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Over a year ago, Google announced that big changes were coming to their algorithm—and now, that update is finally here. It’s time for content marketers to adjust their strategies and align to that vision. “Core Web Vitals” are the new standard for ranked content and the better your site performs, the higher you’ll be on the algorithm’s list. On the flip side, if you miss the mark, this change could dramatically impact your traffic, conversions, visibility and overall site health.

We’ve broken down the basics into five questions you’re probably asking yourself and outlining the need-to-know information to bring back to your content marketing team.

1. Why is Google focusing on experience?

Simply put, Google is now doubling down on the end-user and the experience visitors have on your website. “Page Experience” will become the primary signal for the larger search engine algorithm, communicating where and how to rank various pages.

It’s no secret that experience drives conversions—simple things like a slow-loading page or broken links could cause a user to bounce from your sight. Google’s update will take these types of metrics or experiences into account and use them to determine the value of your content to intended users.

2. What are the new criteria for good web content?

There are five primary criteria that Google will use to measure your website:

  • Core web vitals: a measurement of three main experience-based metrics to gauge the overall web page speed. This includes the Largest Contentful Paint (how quickly a page loads), First Input Delay (how quickly a page can facilitate interaction) and Cumulative Layout Shift (how quickly the page is stable).
  • Mobile-friendly browsing: a measurement of how well your website usability in a mobile space.
  • Safe browsing: ensuring your website does not contain any malicious or harmful content.
  • HTTPS: ensuring your website is hosted on a secure server with a stable connection.
  • No intrusive interstitials: validating the accessibility of your website.

Keep in mind, each of these elements fall underneath the umbrella of “experience.” Think of it this way: if a web user is comparing two products, and the first has a cohesive landing page that’s presented quickly and efficiently, while the other has a landing page that loads slowly and doesn’t render correctly on their phone, it’s pretty easy to guess where that individual will direct their attention and further research. By aligning your web content to these new standards, you won’t just improve your ability to rank on Google—you’ll increase your odds for conversion.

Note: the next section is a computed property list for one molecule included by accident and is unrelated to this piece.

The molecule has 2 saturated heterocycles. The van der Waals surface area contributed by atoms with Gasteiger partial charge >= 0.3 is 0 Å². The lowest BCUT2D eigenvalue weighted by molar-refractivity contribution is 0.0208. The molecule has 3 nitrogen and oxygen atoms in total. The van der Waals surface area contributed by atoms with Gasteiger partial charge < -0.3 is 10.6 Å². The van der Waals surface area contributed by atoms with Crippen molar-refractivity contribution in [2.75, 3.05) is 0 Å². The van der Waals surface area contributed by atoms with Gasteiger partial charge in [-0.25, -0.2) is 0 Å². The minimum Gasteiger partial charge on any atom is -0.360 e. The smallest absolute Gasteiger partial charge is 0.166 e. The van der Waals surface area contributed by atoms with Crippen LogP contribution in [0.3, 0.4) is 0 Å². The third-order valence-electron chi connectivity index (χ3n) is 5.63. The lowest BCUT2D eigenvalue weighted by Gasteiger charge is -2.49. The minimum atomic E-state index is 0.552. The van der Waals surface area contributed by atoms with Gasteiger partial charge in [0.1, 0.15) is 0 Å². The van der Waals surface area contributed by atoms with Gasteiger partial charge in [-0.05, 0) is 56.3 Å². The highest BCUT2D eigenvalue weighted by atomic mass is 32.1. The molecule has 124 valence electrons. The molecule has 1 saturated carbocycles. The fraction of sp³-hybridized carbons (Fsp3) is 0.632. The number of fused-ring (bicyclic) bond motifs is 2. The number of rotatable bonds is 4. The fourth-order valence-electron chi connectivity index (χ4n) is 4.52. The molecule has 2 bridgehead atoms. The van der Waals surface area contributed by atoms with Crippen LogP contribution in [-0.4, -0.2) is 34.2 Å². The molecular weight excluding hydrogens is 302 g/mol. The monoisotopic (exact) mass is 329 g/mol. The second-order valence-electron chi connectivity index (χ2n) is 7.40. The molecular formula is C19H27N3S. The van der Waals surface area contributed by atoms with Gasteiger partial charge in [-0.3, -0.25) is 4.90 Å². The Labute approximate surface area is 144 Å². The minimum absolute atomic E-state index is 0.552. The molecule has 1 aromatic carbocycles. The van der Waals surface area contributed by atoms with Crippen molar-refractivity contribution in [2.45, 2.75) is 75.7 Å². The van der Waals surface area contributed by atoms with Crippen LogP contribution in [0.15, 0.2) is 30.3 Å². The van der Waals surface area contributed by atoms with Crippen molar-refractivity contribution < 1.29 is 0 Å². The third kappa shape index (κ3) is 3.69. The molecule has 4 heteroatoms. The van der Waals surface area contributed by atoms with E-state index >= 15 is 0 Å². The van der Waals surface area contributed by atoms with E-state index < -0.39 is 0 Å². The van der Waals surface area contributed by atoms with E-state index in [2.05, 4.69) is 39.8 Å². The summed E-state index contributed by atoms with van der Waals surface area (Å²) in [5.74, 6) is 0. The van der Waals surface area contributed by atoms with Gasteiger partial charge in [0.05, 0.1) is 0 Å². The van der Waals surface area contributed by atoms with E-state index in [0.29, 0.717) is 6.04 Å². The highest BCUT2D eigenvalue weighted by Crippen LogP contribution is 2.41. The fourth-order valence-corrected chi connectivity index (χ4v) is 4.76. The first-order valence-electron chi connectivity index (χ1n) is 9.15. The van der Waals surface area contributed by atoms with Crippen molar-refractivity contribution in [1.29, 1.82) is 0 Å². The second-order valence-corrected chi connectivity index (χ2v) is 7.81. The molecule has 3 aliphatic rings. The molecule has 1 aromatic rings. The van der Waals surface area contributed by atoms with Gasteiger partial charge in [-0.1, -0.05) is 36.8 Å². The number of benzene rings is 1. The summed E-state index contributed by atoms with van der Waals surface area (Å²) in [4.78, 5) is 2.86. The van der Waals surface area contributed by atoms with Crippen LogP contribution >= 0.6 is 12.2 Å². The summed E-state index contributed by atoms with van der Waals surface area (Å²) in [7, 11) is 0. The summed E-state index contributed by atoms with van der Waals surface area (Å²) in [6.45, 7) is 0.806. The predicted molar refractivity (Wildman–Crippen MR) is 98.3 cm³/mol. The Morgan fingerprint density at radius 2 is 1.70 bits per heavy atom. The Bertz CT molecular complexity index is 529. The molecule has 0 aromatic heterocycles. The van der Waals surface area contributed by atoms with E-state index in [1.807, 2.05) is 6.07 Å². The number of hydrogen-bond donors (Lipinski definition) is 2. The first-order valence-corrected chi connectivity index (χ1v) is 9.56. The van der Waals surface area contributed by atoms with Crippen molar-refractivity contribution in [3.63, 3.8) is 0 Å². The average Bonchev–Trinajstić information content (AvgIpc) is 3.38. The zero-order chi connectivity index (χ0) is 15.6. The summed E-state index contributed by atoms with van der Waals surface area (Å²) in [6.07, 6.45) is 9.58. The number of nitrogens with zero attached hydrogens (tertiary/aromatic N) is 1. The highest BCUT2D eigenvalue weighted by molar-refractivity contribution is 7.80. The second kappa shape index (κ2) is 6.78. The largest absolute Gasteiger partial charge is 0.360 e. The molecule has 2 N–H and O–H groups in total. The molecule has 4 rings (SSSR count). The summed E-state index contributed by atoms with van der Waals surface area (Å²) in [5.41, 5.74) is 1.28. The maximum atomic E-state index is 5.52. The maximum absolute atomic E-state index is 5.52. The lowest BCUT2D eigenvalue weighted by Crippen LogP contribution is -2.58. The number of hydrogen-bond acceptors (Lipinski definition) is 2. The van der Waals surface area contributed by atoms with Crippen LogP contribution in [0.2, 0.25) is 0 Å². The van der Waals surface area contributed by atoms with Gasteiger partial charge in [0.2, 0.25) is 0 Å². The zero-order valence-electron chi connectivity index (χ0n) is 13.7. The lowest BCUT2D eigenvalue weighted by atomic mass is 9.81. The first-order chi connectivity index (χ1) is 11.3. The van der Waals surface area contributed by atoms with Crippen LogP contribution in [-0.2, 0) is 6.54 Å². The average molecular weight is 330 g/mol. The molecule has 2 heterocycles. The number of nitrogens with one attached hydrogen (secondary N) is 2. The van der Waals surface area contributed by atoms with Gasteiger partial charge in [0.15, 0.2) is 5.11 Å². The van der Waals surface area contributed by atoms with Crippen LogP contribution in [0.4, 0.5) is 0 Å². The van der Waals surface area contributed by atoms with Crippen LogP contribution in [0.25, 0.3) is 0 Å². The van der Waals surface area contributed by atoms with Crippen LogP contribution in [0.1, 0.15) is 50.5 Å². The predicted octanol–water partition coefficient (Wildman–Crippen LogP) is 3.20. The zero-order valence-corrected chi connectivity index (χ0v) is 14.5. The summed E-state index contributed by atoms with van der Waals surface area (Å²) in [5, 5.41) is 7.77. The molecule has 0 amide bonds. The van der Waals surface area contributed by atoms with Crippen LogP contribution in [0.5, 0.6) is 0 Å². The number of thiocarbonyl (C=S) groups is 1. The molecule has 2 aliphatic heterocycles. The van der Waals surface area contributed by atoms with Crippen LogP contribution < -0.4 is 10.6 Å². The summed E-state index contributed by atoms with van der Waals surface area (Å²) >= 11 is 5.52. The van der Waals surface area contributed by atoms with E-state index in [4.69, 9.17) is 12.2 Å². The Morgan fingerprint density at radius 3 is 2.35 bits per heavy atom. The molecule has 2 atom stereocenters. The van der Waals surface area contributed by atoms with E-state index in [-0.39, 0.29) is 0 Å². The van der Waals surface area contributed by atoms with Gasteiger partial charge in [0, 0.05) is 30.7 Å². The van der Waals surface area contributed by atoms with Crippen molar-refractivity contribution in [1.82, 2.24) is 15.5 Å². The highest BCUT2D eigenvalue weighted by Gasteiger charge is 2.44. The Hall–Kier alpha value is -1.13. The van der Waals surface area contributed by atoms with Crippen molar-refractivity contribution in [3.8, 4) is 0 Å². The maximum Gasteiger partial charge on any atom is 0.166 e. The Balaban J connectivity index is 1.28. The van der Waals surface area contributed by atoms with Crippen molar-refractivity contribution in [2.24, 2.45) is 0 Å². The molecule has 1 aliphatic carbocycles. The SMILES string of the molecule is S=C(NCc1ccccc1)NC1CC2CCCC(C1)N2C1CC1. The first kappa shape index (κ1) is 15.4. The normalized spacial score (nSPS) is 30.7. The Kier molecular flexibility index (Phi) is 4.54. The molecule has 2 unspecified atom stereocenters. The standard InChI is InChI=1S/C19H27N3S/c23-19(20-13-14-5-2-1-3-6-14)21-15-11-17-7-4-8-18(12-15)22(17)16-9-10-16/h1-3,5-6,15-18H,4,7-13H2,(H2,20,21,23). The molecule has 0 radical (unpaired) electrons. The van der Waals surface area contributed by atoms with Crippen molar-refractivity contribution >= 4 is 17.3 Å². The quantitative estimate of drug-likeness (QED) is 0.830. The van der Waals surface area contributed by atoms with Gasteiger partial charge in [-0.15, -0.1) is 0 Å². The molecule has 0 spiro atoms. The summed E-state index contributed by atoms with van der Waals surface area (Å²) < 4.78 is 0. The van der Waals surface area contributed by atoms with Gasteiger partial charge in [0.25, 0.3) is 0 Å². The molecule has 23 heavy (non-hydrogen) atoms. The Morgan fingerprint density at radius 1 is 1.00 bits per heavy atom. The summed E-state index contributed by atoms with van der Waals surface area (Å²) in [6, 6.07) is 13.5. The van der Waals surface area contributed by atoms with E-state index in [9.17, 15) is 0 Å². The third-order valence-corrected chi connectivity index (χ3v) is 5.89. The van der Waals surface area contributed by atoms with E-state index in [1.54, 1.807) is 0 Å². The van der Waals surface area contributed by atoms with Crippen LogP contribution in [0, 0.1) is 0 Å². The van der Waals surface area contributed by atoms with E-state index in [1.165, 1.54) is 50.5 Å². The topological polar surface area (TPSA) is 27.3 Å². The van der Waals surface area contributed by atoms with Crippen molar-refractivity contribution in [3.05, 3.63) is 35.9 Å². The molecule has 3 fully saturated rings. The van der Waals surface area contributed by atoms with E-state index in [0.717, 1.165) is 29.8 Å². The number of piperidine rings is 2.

3. Is there a way to see if I’m doing it right?

For a quick gauge of what to expect (and to see how you measure up), visit your Core Web Vitals through Google Search Console and Google Pagespeed Insights. Here you’ll find the most up-to-date information on how your page’s performance is being assessed.

You might be asking yourself, “but what about all that work we put into creating high-value content?” Don’t worry, the experts at Google still say content is king.  “Our systems will continue to prioritize pages with the best information overall, even if some aspects of page experience are subpar,” they shared. “A good page experience doesn’t override having great, relevant content.” This means that in order to out-rank your competitors, the best approach is two-fold: create great content and build that content into an effective digital experience.

4. When and how will this update affect my website?

These updates will take effect May 2021, and will impact roughly 1 in 10 queries, potentially changing the rank of those queries against competing content. What exactly does that mean for your website’s future? Your page’s rankings will likely change if you aren’t currently ranked on the first page of Google or have generally low experience scores. If you’re already at the top, don’t be surprised if you lose a spot or two to a competitor—it’s possible that even your best landing pages will need to be re-optimized under this update.

Remember, this new criteria isn’t bad. Instead, it’s pushing content marketers to focus on the value of their content and the experience they create with it. If you start losing out on traffic or visitors over the next month, it should signal that you need to adjust your strategy.

5. Where should I put my focus now?

If you haven’t already, your first step should be a comprehensive audit. Using the criteria from the new page experience metrics, you should categorize improvements based on impact. In this process, you’ll ask questions like:

  • Does our website and its content (including images or videos) load quickly?
  • Does our website operate seamlessly on different devices?
  • Is our website safe for browsing? Are there any potential red flags for a user?

For a thorough analysis of your website, 10x digital can provide you with a free comprehensive technical site audit to determine specific areas of improvement for both content and functionality.

Based on our findings, we’ll build a strategy that both improves your website’s page experiences and generates hyper-targeted, relevant content for your audience. It may feel overwhelming to work with the Google search algorithm at first, but it doesn’t have to be rocket science. Reach out to our experts today and learn more about how you can maximize your website’s content and create meaningful conversions. Let’s work together to elevate your digital experience.